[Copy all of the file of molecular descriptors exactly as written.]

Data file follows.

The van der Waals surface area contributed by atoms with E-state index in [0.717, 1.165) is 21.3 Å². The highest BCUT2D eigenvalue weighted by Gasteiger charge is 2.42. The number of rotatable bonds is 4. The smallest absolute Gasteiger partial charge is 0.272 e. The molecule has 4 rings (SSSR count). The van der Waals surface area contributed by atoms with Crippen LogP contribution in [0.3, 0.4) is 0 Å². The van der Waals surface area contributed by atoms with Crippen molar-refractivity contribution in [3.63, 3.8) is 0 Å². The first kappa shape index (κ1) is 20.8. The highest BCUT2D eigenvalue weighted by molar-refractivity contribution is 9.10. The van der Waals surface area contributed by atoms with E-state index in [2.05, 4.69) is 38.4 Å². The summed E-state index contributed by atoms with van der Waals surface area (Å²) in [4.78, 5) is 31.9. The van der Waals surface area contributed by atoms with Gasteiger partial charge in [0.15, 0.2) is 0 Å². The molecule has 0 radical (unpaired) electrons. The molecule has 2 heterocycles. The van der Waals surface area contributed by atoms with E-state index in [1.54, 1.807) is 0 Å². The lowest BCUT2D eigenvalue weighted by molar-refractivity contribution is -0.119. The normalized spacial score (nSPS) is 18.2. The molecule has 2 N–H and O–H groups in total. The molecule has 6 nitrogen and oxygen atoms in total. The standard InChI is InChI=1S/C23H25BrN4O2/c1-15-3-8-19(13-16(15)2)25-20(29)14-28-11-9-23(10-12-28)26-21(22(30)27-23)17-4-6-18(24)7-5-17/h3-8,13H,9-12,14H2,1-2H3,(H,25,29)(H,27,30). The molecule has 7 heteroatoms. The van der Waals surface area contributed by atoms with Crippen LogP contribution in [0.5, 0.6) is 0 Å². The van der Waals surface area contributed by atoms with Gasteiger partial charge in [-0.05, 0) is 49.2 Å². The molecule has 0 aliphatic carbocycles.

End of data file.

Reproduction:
The van der Waals surface area contributed by atoms with E-state index in [0.717, 1.165) is 21.3 Å². The highest BCUT2D eigenvalue weighted by Gasteiger charge is 2.42. The number of rotatable bonds is 4. The smallest absolute Gasteiger partial charge is 0.272 e. The molecule has 4 rings (SSSR count). The van der Waals surface area contributed by atoms with Crippen LogP contribution in [0.3, 0.4) is 0 Å². The van der Waals surface area contributed by atoms with Crippen molar-refractivity contribution in [3.63, 3.8) is 0 Å². The first kappa shape index (κ1) is 20.8. The highest BCUT2D eigenvalue weighted by molar-refractivity contribution is 9.10. The van der Waals surface area contributed by atoms with E-state index in [2.05, 4.69) is 38.4 Å². The summed E-state index contributed by atoms with van der Waals surface area (Å²) in [4.78, 5) is 31.9. The van der Waals surface area contributed by atoms with Gasteiger partial charge in [0.15, 0.2) is 0 Å². The molecule has 0 radical (unpaired) electrons. The molecule has 2 heterocycles. The van der Waals surface area contributed by atoms with E-state index in [1.54, 1.807) is 0 Å². The lowest BCUT2D eigenvalue weighted by molar-refractivity contribution is -0.119. The normalized spacial score (nSPS) is 18.2. The molecule has 2 N–H and O–H groups in total. The molecule has 6 nitrogen and oxygen atoms in total. The standard InChI is InChI=1S/C23H25BrN4O2/c1-15-3-8-19(13-16(15)2)25-20(29)14-28-11-9-23(10-12-28)26-21(22(30)27-23)17-4-6-18(24)7-5-17/h3-8,13H,9-12,14H2,1-2H3,(H,25,29)(H,27,30). The molecule has 7 heteroatoms. The van der Waals surface area contributed by atoms with Crippen LogP contribution in [0.5, 0.6) is 0 Å². The van der Waals surface area contributed by atoms with Gasteiger partial charge in [-0.05, 0) is 49.2 Å². The molecule has 0 aliphatic carbocycles.